GREEENBURGH, N.Y. -- As a youngster in Brampton, Ontario, Rick Nash's favorite player was Mats Sundin, the storied Maple Leafs center who had size and skill -- much like the Nash of today.
"Does he remind me of Sundin?" asked veteran goalie Martin Biron, who sits near Nash's locker at the Rangers' training center. "A little. All I know is Rick makes me look like a Pee-Wee goalie in practice."
"[He is] a little like [former Flyer] John LeClair, but LeClair was more of a shooter, not an all-around player," Biron said about Nash, who leads the surging Rangers with 10 points. "You could put five star players in a bowl and blend them and you have Nash. Sundin would be in that bowl. Sundin was more finesse; Rick has that and is grittier. He blocks shots, takes a hit; when [Boston's Milan] Lucic hit him Tuesday, he went right back at him. That's what sets him apart."
With 12 games in the books as a Ranger, Nash, the perennial All-Star power forward with an Olympic gold medal from 2010 and string of achievements longer than the line at a Manhattan taxi stand, is coming on as the Rangers (7-5-0) gain traction.
Acquired in a trade with Columbus in July in exchange for Brandon Dubinsky, Artem Anisimov, defenseman Tim Erixon and the Rangers' first-round selection in the 2013 draft, the 6-4 Nash leads the team with 10 points and showcased his formidable talents in Boston.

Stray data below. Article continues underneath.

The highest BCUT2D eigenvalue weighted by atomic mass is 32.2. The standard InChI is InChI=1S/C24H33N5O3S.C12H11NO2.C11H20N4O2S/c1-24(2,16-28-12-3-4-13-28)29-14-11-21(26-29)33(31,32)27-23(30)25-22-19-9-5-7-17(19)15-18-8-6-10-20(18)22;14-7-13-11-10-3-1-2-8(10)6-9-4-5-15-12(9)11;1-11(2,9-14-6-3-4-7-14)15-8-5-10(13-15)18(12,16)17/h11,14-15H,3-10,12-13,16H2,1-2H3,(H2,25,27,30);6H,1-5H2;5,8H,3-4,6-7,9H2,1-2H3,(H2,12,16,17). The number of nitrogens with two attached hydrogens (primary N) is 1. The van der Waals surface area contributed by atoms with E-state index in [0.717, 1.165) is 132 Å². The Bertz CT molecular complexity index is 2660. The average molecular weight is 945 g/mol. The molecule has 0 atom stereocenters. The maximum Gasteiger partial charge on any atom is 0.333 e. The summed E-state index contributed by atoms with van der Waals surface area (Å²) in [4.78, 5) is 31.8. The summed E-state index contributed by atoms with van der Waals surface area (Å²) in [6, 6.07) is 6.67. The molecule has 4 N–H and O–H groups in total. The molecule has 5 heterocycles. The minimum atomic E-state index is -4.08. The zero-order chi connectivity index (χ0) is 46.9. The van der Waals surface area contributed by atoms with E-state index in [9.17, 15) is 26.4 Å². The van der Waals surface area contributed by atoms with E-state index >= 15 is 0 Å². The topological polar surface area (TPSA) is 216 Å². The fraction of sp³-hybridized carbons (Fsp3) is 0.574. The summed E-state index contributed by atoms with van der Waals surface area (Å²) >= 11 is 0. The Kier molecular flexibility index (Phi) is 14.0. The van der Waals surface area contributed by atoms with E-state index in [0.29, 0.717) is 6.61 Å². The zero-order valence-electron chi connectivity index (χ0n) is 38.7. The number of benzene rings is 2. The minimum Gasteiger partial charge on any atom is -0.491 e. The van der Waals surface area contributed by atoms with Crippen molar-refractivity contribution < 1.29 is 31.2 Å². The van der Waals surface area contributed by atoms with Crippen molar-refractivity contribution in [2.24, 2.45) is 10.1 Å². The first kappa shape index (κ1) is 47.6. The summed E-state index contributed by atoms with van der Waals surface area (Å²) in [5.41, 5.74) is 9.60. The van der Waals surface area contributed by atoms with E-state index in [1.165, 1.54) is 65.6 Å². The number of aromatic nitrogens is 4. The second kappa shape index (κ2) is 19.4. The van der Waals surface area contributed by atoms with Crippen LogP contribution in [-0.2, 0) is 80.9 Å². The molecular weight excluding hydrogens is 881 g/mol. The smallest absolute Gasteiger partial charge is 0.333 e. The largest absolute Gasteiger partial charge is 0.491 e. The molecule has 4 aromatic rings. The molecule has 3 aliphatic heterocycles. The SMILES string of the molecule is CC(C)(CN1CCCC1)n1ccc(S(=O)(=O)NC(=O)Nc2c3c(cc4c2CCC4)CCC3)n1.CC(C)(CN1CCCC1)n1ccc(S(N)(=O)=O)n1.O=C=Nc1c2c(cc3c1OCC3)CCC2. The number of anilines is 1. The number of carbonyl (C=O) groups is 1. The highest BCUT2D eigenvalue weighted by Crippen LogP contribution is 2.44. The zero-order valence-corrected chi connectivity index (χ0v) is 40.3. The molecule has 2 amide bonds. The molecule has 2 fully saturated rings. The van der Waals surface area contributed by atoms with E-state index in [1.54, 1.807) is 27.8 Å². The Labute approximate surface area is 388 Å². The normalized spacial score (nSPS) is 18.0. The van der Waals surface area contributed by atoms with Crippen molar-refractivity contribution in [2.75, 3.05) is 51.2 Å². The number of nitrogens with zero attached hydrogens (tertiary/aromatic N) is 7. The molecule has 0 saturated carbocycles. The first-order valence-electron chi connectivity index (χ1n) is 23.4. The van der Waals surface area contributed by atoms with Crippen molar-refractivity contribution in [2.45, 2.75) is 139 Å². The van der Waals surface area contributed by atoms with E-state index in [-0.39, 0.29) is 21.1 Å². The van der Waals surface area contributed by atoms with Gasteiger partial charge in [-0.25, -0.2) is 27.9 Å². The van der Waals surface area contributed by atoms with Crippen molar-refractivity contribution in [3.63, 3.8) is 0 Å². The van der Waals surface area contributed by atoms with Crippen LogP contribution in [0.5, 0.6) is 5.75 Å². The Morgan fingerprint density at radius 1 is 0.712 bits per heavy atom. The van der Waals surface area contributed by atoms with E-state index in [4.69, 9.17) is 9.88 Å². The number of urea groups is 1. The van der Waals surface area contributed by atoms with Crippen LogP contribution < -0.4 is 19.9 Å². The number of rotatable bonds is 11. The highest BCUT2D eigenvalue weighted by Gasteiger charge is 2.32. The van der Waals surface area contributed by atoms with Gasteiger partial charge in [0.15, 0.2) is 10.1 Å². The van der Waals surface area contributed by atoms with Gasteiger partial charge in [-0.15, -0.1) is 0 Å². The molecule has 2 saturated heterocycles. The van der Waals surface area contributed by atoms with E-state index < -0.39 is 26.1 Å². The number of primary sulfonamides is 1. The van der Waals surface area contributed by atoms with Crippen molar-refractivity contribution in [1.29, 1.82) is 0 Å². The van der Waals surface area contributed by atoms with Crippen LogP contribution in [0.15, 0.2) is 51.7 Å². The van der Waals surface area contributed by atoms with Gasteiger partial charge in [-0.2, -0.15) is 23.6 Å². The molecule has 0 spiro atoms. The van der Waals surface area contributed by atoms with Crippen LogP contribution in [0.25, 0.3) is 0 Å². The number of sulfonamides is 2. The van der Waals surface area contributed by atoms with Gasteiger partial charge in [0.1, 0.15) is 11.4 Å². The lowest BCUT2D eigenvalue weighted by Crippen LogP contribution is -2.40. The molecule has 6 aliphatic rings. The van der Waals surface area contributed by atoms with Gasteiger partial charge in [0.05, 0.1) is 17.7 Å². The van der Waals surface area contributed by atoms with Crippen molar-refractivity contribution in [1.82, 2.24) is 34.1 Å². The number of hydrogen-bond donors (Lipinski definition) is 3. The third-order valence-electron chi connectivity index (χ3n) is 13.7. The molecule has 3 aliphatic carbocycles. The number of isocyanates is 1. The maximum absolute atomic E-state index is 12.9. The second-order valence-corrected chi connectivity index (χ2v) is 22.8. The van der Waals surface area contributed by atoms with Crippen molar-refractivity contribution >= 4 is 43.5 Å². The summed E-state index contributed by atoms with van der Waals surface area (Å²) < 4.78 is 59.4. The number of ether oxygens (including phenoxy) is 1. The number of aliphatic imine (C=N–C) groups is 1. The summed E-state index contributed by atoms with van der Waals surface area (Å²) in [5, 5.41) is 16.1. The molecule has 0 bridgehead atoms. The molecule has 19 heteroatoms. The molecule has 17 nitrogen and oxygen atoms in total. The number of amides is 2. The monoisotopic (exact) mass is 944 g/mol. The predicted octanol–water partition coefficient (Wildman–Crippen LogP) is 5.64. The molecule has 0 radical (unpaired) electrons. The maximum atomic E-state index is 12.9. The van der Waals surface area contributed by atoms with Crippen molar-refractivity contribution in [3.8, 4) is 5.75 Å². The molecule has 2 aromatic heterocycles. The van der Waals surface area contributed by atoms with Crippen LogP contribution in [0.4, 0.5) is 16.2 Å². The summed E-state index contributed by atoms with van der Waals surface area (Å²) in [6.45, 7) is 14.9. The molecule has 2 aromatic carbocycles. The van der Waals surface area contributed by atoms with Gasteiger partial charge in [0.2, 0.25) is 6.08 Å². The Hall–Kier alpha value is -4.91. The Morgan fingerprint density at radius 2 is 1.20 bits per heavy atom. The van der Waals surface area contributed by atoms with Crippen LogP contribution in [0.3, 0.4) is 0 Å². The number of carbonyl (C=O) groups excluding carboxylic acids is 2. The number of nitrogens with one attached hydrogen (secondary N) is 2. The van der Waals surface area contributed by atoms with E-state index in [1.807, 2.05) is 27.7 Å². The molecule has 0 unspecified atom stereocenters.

Nash dazzled three Bruins defenders on a first-period rush that ended, while falling, with a sweeping pass to Carl Hagelin for a goal.
"The play he makes is just unbelievable," said coach John Tortorella, who has called Nash "the real deal."
"He's helped us in all areas. You know how I feel about him. He's been one of our better players offensively, he's hit . . . he's everything we wanted, and I think he's going to get better."
Against the Bruins, Nash bewildered netminder Tuukka Rask with a stunning deke and reach-around in the shootout during the 4-3 win. When two of Tuesday's top five 'Plays of the Day" on ESPN involve a single NHL player, he must have had quite a game.
"Not many players have the size and those hands," said Joe Micheletti, the MSG and NBC analyst. "Mark Messier and I were talking about a week ago and he said Nash reminds him of Jaromir Jagr, the way he can shield the puck with his strength and his body until he decides to pass or go to the net."
Jeff Halpern, a 12-year veteran, said Nash reminds him of Keith Tkachuk, "but Nash is more polished overall." That includes off the ice, when Nash answers questions after a win or a loss, emphasizing the "we," not the "I" as themes. In that way, he is similar to Sundin: consistently productive, and a low-key, team-first gamer.
After a firewagon first period in which Tampa Bay had six prime scoring chances on Sunday, Nash said: "We addressed it and I thought we came back better . . . we tried to tighten up."
They did, and Nash, with 293 career goals, did what he has built a reputation on: Finishing. He scored the final one of the game.
Notes & quotes: The Rangers have a decision to make by tomorrow if prospect J.T. Miller plays against the Islanders on Thursday, his fifth NHL game. If the 19-year-old plays six games, he forfeits a year of eligibility on his entry-level contract, so he could be returned to the AHL's Connecticut Whale . . . Defenseman Steve Eminger was sent to Connecticut for conditioning.